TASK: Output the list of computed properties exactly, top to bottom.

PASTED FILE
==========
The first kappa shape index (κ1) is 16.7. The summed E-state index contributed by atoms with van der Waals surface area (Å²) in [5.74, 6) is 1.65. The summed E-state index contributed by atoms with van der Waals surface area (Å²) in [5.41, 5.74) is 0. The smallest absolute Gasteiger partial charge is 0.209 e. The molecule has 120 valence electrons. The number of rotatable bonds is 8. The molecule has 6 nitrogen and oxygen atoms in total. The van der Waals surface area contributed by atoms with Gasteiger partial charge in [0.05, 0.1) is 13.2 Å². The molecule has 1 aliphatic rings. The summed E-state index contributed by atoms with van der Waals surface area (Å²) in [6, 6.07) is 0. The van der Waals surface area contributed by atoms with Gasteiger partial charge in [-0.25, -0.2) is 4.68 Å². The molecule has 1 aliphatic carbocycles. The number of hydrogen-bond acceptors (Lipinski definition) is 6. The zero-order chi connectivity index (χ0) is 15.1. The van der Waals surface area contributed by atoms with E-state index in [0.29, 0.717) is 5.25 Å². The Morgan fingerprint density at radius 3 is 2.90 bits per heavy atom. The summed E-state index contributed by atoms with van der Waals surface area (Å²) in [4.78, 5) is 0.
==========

The first kappa shape index (κ1) is 16.7. The summed E-state index contributed by atoms with van der Waals surface area (Å²) in [5.74, 6) is 1.65. The summed E-state index contributed by atoms with van der Waals surface area (Å²) in [5.41, 5.74) is 0. The smallest absolute Gasteiger partial charge is 0.209 e. The molecule has 120 valence electrons. The number of rotatable bonds is 8. The molecule has 6 nitrogen and oxygen atoms in total. The van der Waals surface area contributed by atoms with Gasteiger partial charge in [0.05, 0.1) is 13.2 Å². The molecule has 1 aliphatic rings. The summed E-state index contributed by atoms with van der Waals surface area (Å²) in [6, 6.07) is 0. The van der Waals surface area contributed by atoms with Gasteiger partial charge in [-0.25, -0.2) is 4.68 Å². The molecule has 1 aliphatic carbocycles. The number of hydrogen-bond acceptors (Lipinski definition) is 6. The zero-order chi connectivity index (χ0) is 15.1. The van der Waals surface area contributed by atoms with E-state index in [0.29, 0.717) is 5.25 Å². The Morgan fingerprint density at radius 3 is 2.90 bits per heavy atom. The summed E-state index contributed by atoms with van der Waals surface area (Å²) in [4.78, 5) is 0.